Back to the blog

As the next generation of the Salesforce platform user interface, Salesforce Lightning represents a major advancement in the customer relationship management (CRM) space. The new interface was built to support organizations as they modernize their digital operations. All future Salesforce innovations will be made in Lightning. For this reason, a strategic transition to Lightning will be necessary for a successful digital transformation.

Here are five tips that will help ensure your Lightning transition is a success.

1. Help Users and Admins Adapt to the New Interface

Salesforce Lightning may seem like a completely new platform to many users and admins. While getting used to new Lightning features may take some time, the main learning curve will be getting used to the new Lightning interface.


As users get used to the new interface, mistakes are likely to occur. To help users adapt, allow them a period of time to switch back and forth. You could also suggest they start their day in Lightning and see how long they can last before moving back. For the best results, select power users first and ask them to provide feedback so you can address any issues you may not have thought about. To get users even more excited, setup a path through which users can learn about the features they didn't already have in Classic.

2. Leave Time to Replace Documents with Salesforce Files

When you switch to Lightning Experience, the Documents tab that you had in Salesforce Classic will no longer be available. In the long run, this benefits your organization because Lightning files provide tons of additional features, including share via link and upload new versions. Right now, it's somewhat inconvenient because in order to continue using these important documents in Lightning experience, which include PDFs, email templates, and images, you must upload them again as Salesforce Files. 


There are three options for transitioning documents to files:

  1. Export documents using your Weekly Export and upload them into files.
  2. Use a third-party AppExchange tool, such as Magic Mover from Salesforce Labs.
  3. Develop an API-based tool to export the documents and upload them into files.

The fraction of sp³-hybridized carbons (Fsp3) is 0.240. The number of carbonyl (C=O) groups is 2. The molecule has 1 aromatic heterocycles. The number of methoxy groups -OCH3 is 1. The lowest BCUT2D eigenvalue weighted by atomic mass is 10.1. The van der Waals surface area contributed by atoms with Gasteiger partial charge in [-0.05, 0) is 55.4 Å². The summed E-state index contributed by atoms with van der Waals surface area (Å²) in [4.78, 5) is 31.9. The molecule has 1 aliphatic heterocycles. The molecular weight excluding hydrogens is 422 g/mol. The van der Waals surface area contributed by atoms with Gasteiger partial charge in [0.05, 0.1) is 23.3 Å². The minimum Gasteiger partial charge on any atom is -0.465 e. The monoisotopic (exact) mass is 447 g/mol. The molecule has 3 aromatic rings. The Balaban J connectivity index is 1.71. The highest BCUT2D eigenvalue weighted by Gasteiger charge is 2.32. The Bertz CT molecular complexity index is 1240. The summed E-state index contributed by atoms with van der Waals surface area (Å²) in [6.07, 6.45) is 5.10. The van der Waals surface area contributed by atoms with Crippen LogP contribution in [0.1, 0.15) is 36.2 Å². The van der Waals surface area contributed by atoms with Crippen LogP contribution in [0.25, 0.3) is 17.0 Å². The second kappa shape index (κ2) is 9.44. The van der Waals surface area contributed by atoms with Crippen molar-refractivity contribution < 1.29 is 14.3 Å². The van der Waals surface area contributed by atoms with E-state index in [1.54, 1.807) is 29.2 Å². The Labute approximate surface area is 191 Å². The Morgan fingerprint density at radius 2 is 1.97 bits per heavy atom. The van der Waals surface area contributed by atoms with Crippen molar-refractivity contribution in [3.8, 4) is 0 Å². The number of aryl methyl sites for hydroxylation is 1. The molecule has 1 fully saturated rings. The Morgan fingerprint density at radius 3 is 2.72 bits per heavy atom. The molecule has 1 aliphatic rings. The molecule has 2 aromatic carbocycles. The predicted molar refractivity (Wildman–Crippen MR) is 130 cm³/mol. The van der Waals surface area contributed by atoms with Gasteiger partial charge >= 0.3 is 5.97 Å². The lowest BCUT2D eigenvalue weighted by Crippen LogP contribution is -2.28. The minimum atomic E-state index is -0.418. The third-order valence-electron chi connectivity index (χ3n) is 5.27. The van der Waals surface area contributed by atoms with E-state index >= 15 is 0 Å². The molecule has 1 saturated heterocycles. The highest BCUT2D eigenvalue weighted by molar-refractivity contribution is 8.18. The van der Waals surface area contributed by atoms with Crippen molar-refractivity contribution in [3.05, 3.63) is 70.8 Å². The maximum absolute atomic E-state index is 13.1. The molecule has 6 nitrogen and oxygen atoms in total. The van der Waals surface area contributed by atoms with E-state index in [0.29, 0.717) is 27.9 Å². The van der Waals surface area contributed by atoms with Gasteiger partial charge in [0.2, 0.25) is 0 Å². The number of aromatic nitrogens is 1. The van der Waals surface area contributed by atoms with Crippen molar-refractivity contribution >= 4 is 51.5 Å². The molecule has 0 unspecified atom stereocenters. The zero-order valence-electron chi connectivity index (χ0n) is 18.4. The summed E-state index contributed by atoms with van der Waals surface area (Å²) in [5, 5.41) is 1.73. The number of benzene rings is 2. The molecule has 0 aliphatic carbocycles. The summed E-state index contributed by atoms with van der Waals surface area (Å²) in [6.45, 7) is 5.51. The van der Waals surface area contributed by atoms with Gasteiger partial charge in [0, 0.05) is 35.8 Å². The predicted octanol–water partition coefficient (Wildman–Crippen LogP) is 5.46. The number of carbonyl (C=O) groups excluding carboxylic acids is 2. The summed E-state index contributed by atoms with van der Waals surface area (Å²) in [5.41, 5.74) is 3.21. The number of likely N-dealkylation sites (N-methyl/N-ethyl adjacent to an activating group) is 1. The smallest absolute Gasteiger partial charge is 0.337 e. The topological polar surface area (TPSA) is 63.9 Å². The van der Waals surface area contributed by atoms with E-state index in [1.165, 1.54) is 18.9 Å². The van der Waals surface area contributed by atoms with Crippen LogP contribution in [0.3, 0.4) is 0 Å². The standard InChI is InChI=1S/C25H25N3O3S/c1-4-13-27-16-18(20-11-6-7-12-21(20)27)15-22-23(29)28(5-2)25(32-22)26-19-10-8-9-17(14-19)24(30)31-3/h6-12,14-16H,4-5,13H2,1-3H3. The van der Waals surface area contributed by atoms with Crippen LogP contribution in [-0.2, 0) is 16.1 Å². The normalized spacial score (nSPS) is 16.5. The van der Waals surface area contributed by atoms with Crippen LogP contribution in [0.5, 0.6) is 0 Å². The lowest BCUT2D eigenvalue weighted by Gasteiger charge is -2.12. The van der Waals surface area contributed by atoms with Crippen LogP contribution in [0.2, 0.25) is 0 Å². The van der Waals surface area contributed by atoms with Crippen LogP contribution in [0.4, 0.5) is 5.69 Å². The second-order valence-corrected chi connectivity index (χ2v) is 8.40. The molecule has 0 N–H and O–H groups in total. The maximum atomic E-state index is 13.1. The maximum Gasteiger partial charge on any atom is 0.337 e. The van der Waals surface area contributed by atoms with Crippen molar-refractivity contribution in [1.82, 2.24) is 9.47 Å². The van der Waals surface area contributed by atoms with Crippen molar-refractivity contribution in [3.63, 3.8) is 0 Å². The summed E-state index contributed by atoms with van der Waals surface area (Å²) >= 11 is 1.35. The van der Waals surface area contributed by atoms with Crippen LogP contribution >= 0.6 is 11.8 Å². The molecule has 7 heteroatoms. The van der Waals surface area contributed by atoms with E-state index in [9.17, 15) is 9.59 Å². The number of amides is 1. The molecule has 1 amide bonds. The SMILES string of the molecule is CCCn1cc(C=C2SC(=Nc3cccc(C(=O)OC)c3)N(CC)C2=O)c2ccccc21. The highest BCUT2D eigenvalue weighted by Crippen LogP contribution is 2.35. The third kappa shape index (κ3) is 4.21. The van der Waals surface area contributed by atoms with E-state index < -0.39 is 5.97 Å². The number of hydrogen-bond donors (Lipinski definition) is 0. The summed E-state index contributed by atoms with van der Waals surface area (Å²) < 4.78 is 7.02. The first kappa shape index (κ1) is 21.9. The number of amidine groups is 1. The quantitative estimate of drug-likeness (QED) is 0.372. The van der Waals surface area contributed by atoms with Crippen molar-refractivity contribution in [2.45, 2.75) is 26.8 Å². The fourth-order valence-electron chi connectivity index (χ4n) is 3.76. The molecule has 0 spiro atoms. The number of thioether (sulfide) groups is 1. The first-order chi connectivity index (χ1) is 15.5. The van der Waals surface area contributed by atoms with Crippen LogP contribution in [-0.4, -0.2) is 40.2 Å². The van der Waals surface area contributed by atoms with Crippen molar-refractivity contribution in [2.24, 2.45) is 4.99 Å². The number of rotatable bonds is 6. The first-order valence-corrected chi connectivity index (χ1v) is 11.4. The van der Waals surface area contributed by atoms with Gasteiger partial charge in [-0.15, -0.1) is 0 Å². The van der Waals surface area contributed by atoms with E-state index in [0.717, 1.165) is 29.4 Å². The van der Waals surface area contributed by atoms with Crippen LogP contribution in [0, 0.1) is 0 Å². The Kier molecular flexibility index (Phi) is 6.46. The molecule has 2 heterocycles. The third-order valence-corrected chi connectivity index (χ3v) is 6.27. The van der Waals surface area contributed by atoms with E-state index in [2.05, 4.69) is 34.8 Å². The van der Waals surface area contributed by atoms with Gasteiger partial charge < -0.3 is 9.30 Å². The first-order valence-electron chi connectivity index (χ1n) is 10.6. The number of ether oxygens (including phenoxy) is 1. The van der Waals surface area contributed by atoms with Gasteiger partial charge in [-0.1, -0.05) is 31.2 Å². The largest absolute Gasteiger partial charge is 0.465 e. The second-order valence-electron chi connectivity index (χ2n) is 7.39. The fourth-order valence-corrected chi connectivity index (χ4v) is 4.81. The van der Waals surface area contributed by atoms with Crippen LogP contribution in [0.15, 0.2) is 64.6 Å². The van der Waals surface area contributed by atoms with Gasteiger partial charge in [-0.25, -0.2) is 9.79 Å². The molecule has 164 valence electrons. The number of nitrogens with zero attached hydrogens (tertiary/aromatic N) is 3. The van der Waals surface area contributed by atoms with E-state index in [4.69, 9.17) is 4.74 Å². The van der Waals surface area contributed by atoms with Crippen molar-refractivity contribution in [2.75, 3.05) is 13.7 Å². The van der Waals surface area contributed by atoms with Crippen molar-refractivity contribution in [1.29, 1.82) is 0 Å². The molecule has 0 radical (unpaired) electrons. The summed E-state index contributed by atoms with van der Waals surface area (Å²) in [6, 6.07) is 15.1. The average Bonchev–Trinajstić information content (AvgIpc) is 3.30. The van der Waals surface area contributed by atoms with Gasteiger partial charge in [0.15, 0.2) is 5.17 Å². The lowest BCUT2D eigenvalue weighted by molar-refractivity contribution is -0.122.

After you migrate your documents to Lightning experience, don't forget to test to make sure everything's there before removing the documents from Classic. To prevent a major stall to business operations during your Salesforce Lightning migration, set up a data protection foundation that includes backup, monitor, and recovery of all of your Salesforce Documents and Salesforce Files.

3. Be Careful When Migrating Visualforce Pages

While Visualforce pages will still operate in Lightning, they are not optimized for this UI and should be migrated to Lightning experience. The process of transitioning Visualforce pages to Lightning Experience could be complex, depending on your company’s setup.


We suggest migrating page by page to avoid any issues even if you're using a converter tool from the AppExchange. You should also pilot each page with users in a sandbox before pushing to production. As you transition each page, you may find it necessary to develop customizations to ensure any essential functionality is still available. You’ll also need to check that none of your HTML was disrupted during the transition. The best way to ensure the end-user experience and the community is not impacted by the migration is to QA each and every page, especially those that include JavaScript. In addition to the code and functionality, you’ll want to ensure that all of the data, cases related to Knowledge articles, and attachments were moved and mapped correctly. Lastly, you should double-check that all access permissions remained the same post-transition.

4. Identify Which Custom Code Needs Repair

Since the URLs in Salesforce Classic are generally straightforward, some Orgs could have custom code will need to be repaired. In Lightning Experience, these URLs may not work, which could impact certain custom workflows or customizations. Before making the transition to Lightning, make sure you’ve checked for URLs and API version in your code to see if they need to be updated.


5. Test Your Data Recovery Plan to Minimize Business Risk


Before you transition to Salesforce Lightning Experience, make sure you have a data recovery plan in place. This plan should include:

  • Daily and on-demand backup during major org changes
  • The ability to analyze your org schema to ensure all critical data is accounted for
  • A sandbox seeding strategy that enables you to test in sandboxes that contain good data
  • Data & metadata change monitoring and alerts
  • Compare snapshots to see how your org looked pre and post-deployment
  • A documented recover strategy that ensures you're prepared for any data or configuration issues
  • Security & compliance audit to ensure your org meets all requirements


With OwnBackup you can transition to Salesforce Lightning with the peace of mind that your data is safe and sound.

Request a Demo